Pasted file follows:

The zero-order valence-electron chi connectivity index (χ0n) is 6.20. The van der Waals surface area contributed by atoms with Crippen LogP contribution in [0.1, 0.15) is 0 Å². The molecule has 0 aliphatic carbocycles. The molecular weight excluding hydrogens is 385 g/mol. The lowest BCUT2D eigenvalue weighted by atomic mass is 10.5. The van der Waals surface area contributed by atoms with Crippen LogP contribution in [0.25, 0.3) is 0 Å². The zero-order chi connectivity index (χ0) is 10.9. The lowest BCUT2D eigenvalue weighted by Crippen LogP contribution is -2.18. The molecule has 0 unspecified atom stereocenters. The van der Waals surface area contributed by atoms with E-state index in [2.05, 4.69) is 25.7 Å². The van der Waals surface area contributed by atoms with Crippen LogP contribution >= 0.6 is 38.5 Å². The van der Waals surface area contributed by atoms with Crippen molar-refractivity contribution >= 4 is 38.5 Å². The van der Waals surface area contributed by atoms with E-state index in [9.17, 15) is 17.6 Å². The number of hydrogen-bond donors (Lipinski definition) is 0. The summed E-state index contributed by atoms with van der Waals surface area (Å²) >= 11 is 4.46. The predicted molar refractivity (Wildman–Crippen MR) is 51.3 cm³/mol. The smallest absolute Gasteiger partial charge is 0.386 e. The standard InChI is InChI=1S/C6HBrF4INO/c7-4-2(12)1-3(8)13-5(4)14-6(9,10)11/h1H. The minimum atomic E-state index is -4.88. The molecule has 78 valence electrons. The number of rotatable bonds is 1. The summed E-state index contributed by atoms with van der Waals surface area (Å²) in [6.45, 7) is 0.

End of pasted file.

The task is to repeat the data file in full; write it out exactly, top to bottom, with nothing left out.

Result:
The zero-order valence-electron chi connectivity index (χ0n) is 6.20. The van der Waals surface area contributed by atoms with Crippen LogP contribution in [0.1, 0.15) is 0 Å². The molecule has 0 aliphatic carbocycles. The molecular weight excluding hydrogens is 385 g/mol. The lowest BCUT2D eigenvalue weighted by atomic mass is 10.5. The van der Waals surface area contributed by atoms with Crippen LogP contribution in [0.25, 0.3) is 0 Å². The zero-order chi connectivity index (χ0) is 10.9. The lowest BCUT2D eigenvalue weighted by Crippen LogP contribution is -2.18. The molecule has 0 unspecified atom stereocenters. The van der Waals surface area contributed by atoms with E-state index in [2.05, 4.69) is 25.7 Å². The van der Waals surface area contributed by atoms with Crippen LogP contribution >= 0.6 is 38.5 Å². The van der Waals surface area contributed by atoms with Crippen molar-refractivity contribution >= 4 is 38.5 Å². The van der Waals surface area contributed by atoms with E-state index in [9.17, 15) is 17.6 Å². The number of hydrogen-bond donors (Lipinski definition) is 0. The summed E-state index contributed by atoms with van der Waals surface area (Å²) >= 11 is 4.46. The predicted molar refractivity (Wildman–Crippen MR) is 51.3 cm³/mol. The smallest absolute Gasteiger partial charge is 0.386 e. The standard InChI is InChI=1S/C6HBrF4INO/c7-4-2(12)1-3(8)13-5(4)14-6(9,10)11/h1H. The minimum atomic E-state index is -4.88. The molecule has 78 valence electrons. The number of rotatable bonds is 1. The summed E-state index contributed by atoms with van der Waals surface area (Å²) in [6.45, 7) is 0.